Last week had an intriguing feel. After getting pummeled week after week, the bulls finally started to show some spine. In a breathtaking session on Thursday, the
Dow Jones Industrial Average
whipped around, skidding nearly 400 points before coming back in the final portion of the day to finish with a more modest loss.
A few things working in the near term must be closely watched. For starters, a couple of factors could be giving the market a push over the next several days. One, money managers, focused on the quarter-end, are eager to find some performance somewhere. They're more likely to jump on any signs of optimism with March 31 now clearly in sight. Two, hedge fund managers, massively short -- and loving that game since early January -- are now getting a little more conservative. They are also eyeing the March 31 deadline. Why get in the way of the lumbering funds? So they're most likely covering their short positions.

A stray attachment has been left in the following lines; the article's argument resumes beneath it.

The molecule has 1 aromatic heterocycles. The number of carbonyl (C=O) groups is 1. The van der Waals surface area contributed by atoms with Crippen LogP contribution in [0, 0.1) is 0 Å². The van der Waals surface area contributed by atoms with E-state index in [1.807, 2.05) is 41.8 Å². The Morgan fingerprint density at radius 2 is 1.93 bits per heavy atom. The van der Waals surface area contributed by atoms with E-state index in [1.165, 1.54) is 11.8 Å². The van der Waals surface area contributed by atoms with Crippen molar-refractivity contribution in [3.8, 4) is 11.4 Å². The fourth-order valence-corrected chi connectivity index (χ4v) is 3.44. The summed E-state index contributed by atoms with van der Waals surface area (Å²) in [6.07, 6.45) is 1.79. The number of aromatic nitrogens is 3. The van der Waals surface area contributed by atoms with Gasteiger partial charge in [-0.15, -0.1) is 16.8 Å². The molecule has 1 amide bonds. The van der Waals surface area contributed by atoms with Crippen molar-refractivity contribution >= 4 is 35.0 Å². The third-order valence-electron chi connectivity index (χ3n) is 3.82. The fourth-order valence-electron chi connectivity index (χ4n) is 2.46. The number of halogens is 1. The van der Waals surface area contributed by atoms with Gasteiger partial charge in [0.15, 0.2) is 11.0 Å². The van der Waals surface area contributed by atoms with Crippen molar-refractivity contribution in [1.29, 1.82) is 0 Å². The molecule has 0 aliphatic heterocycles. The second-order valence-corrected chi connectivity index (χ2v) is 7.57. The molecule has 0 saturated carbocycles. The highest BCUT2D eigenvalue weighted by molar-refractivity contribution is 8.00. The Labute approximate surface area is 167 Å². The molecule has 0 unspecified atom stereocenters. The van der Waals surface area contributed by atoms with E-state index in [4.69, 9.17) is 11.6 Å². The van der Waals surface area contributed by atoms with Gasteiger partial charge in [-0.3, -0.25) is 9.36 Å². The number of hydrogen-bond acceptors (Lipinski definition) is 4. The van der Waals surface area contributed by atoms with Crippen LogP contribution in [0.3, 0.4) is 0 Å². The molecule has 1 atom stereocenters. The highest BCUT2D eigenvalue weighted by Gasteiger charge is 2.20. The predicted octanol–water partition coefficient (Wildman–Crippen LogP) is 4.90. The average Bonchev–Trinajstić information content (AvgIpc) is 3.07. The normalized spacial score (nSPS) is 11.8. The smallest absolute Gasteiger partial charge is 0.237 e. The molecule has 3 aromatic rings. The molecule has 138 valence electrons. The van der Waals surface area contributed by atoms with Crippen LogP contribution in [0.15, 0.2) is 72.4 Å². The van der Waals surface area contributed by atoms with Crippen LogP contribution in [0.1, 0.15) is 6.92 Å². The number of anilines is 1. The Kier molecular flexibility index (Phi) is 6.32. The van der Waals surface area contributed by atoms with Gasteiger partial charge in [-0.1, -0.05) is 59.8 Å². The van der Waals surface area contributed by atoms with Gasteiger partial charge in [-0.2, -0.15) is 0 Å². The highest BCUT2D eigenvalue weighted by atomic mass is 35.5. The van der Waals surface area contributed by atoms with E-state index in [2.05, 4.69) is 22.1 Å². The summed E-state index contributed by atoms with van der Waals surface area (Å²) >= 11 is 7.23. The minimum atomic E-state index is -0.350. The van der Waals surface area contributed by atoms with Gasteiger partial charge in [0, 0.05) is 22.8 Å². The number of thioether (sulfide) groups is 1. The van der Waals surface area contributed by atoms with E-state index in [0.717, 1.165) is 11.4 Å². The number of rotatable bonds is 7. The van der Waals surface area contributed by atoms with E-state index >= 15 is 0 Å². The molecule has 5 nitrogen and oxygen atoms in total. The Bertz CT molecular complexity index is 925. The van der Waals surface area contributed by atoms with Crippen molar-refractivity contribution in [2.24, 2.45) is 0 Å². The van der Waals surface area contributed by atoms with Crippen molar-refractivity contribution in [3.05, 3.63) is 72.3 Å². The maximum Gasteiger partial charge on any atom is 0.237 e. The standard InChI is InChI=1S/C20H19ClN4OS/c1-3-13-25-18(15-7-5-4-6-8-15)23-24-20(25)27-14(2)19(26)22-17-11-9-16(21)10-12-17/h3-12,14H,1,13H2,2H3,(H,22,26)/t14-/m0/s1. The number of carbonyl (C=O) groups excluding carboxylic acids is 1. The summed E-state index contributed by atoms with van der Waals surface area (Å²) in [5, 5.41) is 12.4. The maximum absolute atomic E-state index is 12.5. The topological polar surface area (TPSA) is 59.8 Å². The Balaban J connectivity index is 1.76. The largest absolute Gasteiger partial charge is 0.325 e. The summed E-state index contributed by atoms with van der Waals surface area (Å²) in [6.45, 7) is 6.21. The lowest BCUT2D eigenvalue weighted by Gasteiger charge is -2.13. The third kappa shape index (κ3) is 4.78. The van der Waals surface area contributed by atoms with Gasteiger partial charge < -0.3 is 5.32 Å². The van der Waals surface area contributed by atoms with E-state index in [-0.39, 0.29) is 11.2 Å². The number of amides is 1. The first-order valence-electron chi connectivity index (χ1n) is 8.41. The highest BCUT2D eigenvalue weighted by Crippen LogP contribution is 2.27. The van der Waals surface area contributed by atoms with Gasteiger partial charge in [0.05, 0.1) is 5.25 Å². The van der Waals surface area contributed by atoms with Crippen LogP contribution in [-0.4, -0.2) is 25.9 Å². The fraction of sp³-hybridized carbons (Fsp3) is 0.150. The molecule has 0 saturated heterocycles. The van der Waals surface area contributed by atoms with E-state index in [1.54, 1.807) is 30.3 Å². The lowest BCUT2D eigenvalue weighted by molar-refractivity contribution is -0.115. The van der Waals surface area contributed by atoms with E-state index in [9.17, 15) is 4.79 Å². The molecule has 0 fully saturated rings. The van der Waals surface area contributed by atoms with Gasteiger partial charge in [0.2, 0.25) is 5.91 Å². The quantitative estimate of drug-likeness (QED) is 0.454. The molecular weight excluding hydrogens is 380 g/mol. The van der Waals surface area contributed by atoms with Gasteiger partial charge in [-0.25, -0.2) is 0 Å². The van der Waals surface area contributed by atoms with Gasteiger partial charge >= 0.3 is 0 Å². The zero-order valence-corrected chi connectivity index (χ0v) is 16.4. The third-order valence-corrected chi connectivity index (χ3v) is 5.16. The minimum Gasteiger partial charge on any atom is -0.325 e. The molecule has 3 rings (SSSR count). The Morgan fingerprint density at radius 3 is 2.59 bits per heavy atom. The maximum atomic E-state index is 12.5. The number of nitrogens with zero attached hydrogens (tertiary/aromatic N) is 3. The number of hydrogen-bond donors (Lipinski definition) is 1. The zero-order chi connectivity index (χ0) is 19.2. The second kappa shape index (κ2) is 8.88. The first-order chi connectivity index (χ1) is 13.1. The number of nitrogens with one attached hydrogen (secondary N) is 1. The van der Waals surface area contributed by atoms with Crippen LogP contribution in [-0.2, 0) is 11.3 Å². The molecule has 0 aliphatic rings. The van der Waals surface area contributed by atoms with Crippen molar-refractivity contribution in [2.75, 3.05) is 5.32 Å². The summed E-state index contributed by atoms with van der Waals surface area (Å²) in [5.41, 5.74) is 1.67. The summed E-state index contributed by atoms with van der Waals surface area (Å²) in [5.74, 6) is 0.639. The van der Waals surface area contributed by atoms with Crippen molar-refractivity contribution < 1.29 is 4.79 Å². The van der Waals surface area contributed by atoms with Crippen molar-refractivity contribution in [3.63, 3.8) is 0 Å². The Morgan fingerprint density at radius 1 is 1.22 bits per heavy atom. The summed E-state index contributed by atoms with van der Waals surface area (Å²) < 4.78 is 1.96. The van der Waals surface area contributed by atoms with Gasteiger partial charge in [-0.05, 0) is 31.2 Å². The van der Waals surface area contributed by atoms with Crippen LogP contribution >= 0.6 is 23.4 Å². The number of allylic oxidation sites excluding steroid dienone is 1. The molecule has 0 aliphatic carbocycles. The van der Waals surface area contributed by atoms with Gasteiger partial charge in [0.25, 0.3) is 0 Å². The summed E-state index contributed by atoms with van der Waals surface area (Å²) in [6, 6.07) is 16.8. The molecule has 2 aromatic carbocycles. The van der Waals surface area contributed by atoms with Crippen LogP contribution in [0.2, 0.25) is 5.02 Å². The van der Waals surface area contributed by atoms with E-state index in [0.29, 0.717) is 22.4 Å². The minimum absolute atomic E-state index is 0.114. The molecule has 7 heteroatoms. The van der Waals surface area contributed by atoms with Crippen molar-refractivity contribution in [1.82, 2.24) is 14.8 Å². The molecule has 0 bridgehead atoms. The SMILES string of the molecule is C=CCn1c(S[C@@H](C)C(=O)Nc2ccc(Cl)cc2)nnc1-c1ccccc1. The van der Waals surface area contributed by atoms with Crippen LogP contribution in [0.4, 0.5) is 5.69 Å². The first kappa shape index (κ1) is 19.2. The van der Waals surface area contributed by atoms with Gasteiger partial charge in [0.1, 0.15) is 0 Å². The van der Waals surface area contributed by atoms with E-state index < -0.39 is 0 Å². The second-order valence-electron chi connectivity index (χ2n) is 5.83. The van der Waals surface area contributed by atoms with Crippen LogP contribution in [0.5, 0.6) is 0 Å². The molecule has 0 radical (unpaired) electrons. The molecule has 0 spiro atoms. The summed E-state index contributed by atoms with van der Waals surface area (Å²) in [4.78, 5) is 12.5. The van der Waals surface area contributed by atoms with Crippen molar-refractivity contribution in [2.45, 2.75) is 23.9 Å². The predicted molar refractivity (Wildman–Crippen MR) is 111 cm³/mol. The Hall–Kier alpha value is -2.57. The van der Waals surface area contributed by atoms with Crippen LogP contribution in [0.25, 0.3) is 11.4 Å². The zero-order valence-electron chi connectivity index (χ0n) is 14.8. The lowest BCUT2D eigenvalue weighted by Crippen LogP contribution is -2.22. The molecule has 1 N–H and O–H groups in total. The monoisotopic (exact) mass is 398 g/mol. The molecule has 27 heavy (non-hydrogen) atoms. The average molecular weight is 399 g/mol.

That salutary combination could give stocks a decent underpinning through the end of the month. Then will come the real test. If the market has held firm leading into the end of the month, we'll lose the calendar-driven positives and will stare tax day squarely in the eye. Several analysts believe tax-driven selling has played a role in the recent downturn, and we may not be out of those woods yet. But if the market should start to shrug off selling pressure come early April, then the bulls may start to step out a little more forcefully.
As noted last week, we've seen a lot of damage. Two more contrarian indicators came in on Monday when the national newsweeklies,
, arrived on doorsteps with bearish covers. It may be that as the bearish chortling reaches its apex, we're set to start mustering higher. It's all very fragile still, but there are more indications that we're starting to see a clearing in what has been a brutalizing first three months of the year.
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L'Etoile du Nord
Dave Kansas is editor-in-chief of TheStreet.com. In keeping with TSC's editorial policy, he doesn't own or short individual stocks, though he owns stock in TheStreet.com. He also doesn't invest in hedge funds or other private investment partnerships. He welcomes your feedback and invites you to send it to